The restaurant is located on Old Denton just off George Bush. The restaurant itself has an inviting appeal in its decor, one that the owner told us as to make Westerners more comfortable. It actually looks like they might serve cheeseburgers at the restaurant, and in fact they do. An excellent cheeseburger in fact which makes sense if drawing in the crowd they hope to. Someone in your group or family will invariably not enjoy the spices or flavorings of the restaurant, so usher in the cheeseburger that has been deliciously grilled over flames for an impact of flavor.
But for serious diners you will enjoy the vast array of dishes offered at Eat St., all lovingly and masterfully created. A host of appetizers will make everyone smile, from chicken wings, samosas and even a tandoori oven cooked crab cake.
The star of the show are the kababs and you will have plenty of choices from boti (small pieces of meat cooked and marinated with ghee), seekh kababs (spiced and blended meats cooked on a skewer), and tandoori meats and vegetables. All made from a large variety of meat and fish. You will even find charga on the menu which is a whole fried chicken that has been long marinated with a yogurt spice mix.
Karahi Gosht (Goat Curry)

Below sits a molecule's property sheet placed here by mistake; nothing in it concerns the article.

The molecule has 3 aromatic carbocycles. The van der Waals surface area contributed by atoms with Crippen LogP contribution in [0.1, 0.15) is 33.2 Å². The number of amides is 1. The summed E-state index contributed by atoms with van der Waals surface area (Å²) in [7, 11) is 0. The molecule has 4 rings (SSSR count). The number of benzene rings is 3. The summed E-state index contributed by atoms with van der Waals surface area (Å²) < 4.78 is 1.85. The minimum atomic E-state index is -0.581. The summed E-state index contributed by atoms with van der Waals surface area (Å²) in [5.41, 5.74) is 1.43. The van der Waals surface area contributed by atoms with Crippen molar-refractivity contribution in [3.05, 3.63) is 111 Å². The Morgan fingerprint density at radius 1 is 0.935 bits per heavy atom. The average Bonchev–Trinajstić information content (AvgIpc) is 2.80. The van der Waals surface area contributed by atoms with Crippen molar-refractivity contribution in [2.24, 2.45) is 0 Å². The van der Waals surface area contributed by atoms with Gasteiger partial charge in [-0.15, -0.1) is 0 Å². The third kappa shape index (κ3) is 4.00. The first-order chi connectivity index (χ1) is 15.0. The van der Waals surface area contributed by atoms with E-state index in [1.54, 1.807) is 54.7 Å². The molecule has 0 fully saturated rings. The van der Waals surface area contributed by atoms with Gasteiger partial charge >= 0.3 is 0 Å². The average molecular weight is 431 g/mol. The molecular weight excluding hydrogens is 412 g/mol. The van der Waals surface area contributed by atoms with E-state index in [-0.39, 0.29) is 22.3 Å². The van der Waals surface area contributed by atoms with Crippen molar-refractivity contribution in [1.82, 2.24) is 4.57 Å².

Goat Yakhni Pulao
Most of the entrees will look familiar to the avid Indian cuisine enthusiast, with favorites such as Chicken Tikka Masala, various kormas (creamy yogurt-based sauce), and gosht made with your favorite meat. The word gosht translates into “meat” and is typically goat since Hindus do not eat beef and Islams do not eat pork, but you may enjoy this curry dish with any number of halal meats. There are plenty of vegetarian options as well.
Other selections include an Indian taco and a supply of those aforementioned cheeseburgers including the Hot Mess which is a beef patty topped with cheddar cheese, mayo, jalapeno, spicy sauce a runny fried egg.
Mushroom Burger
The restaurant has no bar but you may BYOB your favorite beer or wine (or the hard stuff if so inclined). But please do try a mango lassi as it will cut through the spices nicely to cool your palate. There are many other fresh fruit flavored lassis to enjoy such as strawberry and watermelon.
There is a fresh buffet for lunches to get you back to work quickly, and plenty of vegetarian choices to enjoy. But you will find a good selection of grilled meats on the buffet.
This is a restaurant that we will frequent often in the future and is now considered our favorite Indian in Dallas. The fresh flavors, seriously wonderful recipes made right every time and a staff that is easy to understand makes Eat St. Kabab Factory a joy.
Eat St. Kabab Factory | 2640 Old Denton, Carrollton | 469.284.5664 Rate this:

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8x Vegan Indian restaurants in Amsterdam

8x Vegan Indian restaurants in Amsterdam
There are many religious movements in India where no animal products are eaten. Most Indian restaurants are therefore familiar with the vegan phenomenon, although they will not call it that themselves. It is therefore rarely a problem to get a dish without animal products in an Indian restaurant. Vegan Indian Restaurants Amsterdam